Jun 2, 2008 - 9:52 PM
When it comes to music, Nigeria is best known for Afro Beat, Highlife, and Fela Kuti. Psychedelic rock usually isn’t on that list. However, Soundway Records has brought Nigeria’s burgeoning Rock scene to the forefront with the release of Nigeria Rock Special: Psychedelic Afro-Rock & Fuzz Funk in 1970s Nigeria. The disc is the fourth installment of the Nigeria Special series.
Heavily influenced by Cream drummer Ginger Baker’s time in Lagos and his band Airforce, which featured several Nigerian musicians, the album’s artists mix fuzz guitars and Hammond organs with African Rhythms and percussion. The end result is a cross cultural hodgepodge of tone, textures and genres.
The compilation opens with Ofege’s “Adieu,” an instrumental track with an infectious groove characteristic of the entire album. “Odenigbo” by The Wings features one of the best percussion sections on the disc coupled with some pretty sick riffs. The title literally means “one who writes in Igbo” so the dialect fits perfectly with the harmonized chanted lyrics. Colomach’s “Cotocun Gba Gounke” provides a brief intermission from the rest of Nigeria Rock Special’s upbeat tempo. It’s 2:55 of somber screeching guitars and monotone lyrics.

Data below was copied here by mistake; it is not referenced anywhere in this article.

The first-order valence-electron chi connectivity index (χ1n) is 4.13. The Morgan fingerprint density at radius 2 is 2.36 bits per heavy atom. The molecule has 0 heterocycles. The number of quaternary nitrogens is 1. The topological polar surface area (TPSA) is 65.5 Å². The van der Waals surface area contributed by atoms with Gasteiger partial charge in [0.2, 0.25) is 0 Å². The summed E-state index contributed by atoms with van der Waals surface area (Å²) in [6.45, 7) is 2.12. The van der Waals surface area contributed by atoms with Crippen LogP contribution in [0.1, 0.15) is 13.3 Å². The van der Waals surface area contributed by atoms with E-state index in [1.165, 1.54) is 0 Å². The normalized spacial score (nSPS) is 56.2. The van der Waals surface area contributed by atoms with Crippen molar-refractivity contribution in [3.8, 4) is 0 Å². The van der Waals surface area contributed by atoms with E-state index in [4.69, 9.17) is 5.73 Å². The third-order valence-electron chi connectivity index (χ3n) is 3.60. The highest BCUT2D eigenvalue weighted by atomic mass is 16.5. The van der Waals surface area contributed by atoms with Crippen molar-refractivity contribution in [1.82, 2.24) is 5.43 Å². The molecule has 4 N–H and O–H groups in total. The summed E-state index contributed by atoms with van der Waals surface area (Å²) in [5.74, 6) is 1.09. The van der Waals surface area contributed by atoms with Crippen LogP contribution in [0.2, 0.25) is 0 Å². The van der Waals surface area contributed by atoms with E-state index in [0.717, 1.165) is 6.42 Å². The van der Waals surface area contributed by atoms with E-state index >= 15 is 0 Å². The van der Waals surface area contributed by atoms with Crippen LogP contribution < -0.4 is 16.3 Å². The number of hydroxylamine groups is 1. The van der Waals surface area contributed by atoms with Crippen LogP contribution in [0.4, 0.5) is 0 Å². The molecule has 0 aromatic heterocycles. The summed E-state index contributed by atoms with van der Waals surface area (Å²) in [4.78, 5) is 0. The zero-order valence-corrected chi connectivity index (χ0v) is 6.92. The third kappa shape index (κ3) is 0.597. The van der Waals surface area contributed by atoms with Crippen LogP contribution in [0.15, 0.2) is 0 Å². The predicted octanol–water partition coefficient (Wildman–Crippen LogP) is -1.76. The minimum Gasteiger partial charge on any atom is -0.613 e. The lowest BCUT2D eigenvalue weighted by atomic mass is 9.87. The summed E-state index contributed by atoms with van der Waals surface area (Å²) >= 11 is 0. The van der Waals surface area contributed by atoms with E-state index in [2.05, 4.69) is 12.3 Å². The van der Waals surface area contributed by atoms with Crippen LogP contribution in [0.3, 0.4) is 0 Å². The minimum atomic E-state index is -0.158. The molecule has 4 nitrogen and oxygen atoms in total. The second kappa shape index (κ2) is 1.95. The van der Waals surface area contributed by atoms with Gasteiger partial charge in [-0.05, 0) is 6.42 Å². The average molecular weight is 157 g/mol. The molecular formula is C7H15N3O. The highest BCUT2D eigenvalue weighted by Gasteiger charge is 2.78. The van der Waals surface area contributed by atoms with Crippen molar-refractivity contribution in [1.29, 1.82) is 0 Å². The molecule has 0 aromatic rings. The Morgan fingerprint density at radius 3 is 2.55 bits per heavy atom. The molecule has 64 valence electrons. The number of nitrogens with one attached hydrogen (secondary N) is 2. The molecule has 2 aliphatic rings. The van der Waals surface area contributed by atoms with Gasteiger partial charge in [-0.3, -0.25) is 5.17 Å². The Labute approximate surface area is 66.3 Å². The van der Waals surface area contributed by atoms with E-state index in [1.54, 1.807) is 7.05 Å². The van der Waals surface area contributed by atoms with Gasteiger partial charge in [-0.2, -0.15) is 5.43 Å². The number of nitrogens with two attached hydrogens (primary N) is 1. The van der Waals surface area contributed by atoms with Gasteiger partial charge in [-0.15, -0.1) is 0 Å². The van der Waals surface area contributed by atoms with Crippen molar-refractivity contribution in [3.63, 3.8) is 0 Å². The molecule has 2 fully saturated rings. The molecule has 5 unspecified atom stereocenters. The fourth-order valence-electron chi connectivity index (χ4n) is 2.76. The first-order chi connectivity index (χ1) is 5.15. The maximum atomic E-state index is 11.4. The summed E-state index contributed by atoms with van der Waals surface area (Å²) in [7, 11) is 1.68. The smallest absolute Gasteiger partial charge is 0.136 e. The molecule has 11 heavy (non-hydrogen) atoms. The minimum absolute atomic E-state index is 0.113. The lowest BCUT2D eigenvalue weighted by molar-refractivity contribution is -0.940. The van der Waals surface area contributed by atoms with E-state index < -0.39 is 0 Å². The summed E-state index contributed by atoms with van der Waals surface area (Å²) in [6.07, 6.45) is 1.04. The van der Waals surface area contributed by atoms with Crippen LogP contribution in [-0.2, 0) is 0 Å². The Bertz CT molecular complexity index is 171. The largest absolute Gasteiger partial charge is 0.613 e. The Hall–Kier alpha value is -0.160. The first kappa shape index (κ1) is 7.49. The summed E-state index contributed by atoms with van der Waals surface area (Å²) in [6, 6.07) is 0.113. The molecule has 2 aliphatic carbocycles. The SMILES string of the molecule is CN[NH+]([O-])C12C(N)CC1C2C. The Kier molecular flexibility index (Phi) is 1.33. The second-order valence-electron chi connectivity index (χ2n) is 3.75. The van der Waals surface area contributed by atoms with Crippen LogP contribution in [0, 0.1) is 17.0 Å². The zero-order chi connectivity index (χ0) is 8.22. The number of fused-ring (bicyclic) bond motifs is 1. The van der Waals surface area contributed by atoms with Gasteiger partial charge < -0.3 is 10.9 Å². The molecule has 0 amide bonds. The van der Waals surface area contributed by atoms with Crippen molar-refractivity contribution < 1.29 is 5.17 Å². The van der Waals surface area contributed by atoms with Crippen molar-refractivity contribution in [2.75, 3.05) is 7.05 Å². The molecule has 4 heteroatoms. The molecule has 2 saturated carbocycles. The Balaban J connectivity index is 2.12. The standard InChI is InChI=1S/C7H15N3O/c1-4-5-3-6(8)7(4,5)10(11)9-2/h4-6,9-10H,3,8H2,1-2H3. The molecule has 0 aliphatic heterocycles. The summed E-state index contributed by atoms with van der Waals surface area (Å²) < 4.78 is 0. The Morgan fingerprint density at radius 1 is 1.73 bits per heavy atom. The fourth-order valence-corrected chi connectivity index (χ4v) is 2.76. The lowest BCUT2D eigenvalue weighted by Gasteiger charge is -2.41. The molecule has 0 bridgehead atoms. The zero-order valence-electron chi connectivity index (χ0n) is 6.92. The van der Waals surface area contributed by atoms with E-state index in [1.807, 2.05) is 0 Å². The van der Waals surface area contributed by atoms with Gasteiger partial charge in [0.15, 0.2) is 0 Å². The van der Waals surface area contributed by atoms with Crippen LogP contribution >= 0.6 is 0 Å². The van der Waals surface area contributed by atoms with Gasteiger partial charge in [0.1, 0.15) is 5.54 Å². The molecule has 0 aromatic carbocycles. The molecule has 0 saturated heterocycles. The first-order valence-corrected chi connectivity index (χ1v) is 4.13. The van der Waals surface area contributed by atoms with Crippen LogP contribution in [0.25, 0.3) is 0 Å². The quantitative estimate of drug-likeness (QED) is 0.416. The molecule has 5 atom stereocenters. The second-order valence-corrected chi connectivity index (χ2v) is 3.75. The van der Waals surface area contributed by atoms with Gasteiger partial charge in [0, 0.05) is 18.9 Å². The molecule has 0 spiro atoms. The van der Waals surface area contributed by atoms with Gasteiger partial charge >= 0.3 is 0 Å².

There are a few songs that are in English, although much is lost in translation. I have no idea what Tabukah X is talking about in “Finger Toe.” The track is still dope nonetheless. It’s kind of like how Reggeaton sounds much better in Spanish, rather than the English versions. “Another Man’s Thing” by Joe King Kolobo & His Black Sound is arguably the catchiest song on the album thanks to the chorus: “Another man’s thing/Don’t put your eye.” Apparently the vocalist does not appreciate anyone eyeing his woman or his food.
While the sound is unmistakably Nigerian, there’s no denying the influence of American acts such as Santana, Led Zeppelin, James Brown, and Sly & the Family Stone. Nigeria Rock Special captures 15 remarkable sonic snapshots of a nation recovering from war and at its height of creativity and experimentation.
Kimberly Turner is a 23-year-old graduate of San Francisco State University. When she’s not writing, she enjoys traveling, going to concerts and digging through the used CD bins at Rasputin Music. If she wasn't a journalist she'd be a pastry chef.